“Omnichannel” may be the term du jour, but it’s business as usual for electronic retailers. For more than 30 years, they have introduced innovative ways of communicating with prospective buyers—and have wrestled with the legal challenges that creative formats can present.
Nowhere is the advantage of experience more apparent than in native advertising—content that bears a similarity to the news, feature articles, product reviews, and other material that surrounds it.
“The truth is rarely pure and never simple.”―Oscar Wilde
The date was Feb. 11, 2003. It was colder than usual in New York City that winter morning when FTC Chairman Tim Muris stepped to the podium to address the Cable Television Advertising Bureau. Unbeknownst to those in the audience, things were about to get much chillier. Chairman Muris called everyone’s attention to the screen over his right-hand shoulder and proceeded to show an excerpt from an infomercial for “The Enforma System.” The segment featured a succession of delicious, mouth-watering foods like eggs, bacon, sausage, French-fried potatoes, fried onion rings, hamburgers, and lasagna; thin models in bathing suits and claims like, “You can eat anything you want and never, ever, ever have to diet again.”
Recently, ERA spoke with Manatt’s Richard Lawson, a partner in the firm’s Consumer Protection practice, who, until recently, was Director of the Consumer Protection Division for the Florida Attorney General, about a fundamental part of the direct response ecosystem—payment processing services. Lawson shared his perspective on why enforcement efforts are picking up in the sector and the best ways processors and independent sales organizations (ISOs) can protect themselves in light of heightened regulatory scrutiny.
If you have worked in electronic retailing for any amount of time, you have either asked this question or been asked by someone in the industry. It’s an appropriate question to ask. We face a period of change. Our industry, our association, and even our companies are changing, and it is not always clear that the strategies that have worked for the past 25-plus years will remain viable.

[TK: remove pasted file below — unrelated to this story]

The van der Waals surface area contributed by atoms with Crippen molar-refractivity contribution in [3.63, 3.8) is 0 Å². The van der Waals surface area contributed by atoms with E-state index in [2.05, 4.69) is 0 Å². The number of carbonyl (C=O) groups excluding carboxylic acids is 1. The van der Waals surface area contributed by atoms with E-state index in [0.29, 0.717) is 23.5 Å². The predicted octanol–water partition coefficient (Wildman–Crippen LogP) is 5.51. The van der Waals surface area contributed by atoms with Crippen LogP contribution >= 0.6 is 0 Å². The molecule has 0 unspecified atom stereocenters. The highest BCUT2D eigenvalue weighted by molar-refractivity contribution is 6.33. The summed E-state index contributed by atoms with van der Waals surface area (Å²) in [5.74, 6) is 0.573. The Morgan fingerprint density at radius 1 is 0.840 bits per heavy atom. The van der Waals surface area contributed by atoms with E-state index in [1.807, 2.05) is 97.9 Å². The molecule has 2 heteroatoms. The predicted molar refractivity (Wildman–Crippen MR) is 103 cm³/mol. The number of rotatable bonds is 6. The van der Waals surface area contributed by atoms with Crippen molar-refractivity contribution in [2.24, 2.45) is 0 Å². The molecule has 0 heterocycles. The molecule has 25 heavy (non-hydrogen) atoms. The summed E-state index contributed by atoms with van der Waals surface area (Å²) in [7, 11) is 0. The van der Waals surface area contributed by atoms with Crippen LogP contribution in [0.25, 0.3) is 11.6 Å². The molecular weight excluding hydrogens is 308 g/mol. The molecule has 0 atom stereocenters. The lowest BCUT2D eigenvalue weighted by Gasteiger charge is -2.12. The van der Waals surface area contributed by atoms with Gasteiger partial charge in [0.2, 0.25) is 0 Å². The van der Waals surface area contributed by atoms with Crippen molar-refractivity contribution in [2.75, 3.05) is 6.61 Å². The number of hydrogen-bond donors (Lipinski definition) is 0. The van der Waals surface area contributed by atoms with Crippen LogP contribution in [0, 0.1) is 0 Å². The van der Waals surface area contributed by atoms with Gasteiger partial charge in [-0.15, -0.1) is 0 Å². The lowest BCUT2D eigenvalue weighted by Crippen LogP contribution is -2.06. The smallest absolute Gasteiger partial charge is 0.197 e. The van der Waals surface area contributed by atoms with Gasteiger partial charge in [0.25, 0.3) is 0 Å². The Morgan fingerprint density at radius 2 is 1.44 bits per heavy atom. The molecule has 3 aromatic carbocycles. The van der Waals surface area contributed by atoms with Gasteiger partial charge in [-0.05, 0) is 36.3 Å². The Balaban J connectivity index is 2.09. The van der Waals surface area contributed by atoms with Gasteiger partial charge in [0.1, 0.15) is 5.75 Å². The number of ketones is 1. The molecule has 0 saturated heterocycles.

So, what is ERA good for? The answer is many of things, especially in times like these.
In DRTV, you’ve probably worked on a campaign that includes a URL in the commercial. Because who doesn’t have a website these days?! If you haven’t worked on a campaign of this nature, you’ve seen a spot on TV with a URL, so you know this call-to-action is here to stay. In fact, it’s growing!
There was a definite buzz in the air at the ERA Government Affairs Fly-In 2016, which took place on May 25 in Washington, D.C. Not only were attendees ready to hear the latest on Operation Choke Point and FTC policy surrounding digital media, but they were also excited about discussing this year’s Presidential race and what the outcome might mean for our industry.
This year’s ERSP Summit cast a bright spotlight on self-regulation with the theme, “Self-Regulation in The Changing World of Direct Response Advertising.” On May 24, legal experts and direct response marketing professionals converged at SunTrust Headquarters in Washington, D.C., to discuss key trends and issues affecting the industry today, and take an honest look at where direct response advertising is heading. The half-day conference addressed such topics as: the regulatory focus on the lead generation and payment processing industries; recent developments at the FTC; and how emerging advertising platforms have created new challenges for the direct response industry.
Direct response advertisers face a number of hurdles in getting the word out about their products, mostly from FTC regulations put in place to protect consumers. But class action lawsuits are a particular source of consternation—not only are they difficult to predict and avert, but some also seem to be filed in search only of profit.
What makes an infomercial (long-form DRTV) a form of native advertising? Is there a fine line between entertainment/capturing viewers’ attention and an advertisement? And, does context matter when using advertising as programming? These are just some of the questions that will be addressed during this month’s ERA TV Council call.
TV Council co-chair Caitlin Haire and guest speaker Amy Ralph Mudge, partner at Venable LLP, will offer insight into DRTV’s history with the native advertising format, legal factors, along with the impact of regulation as a result of native advertising. What’s more, they will discuss the state of infomercials/DRTV native advertising today.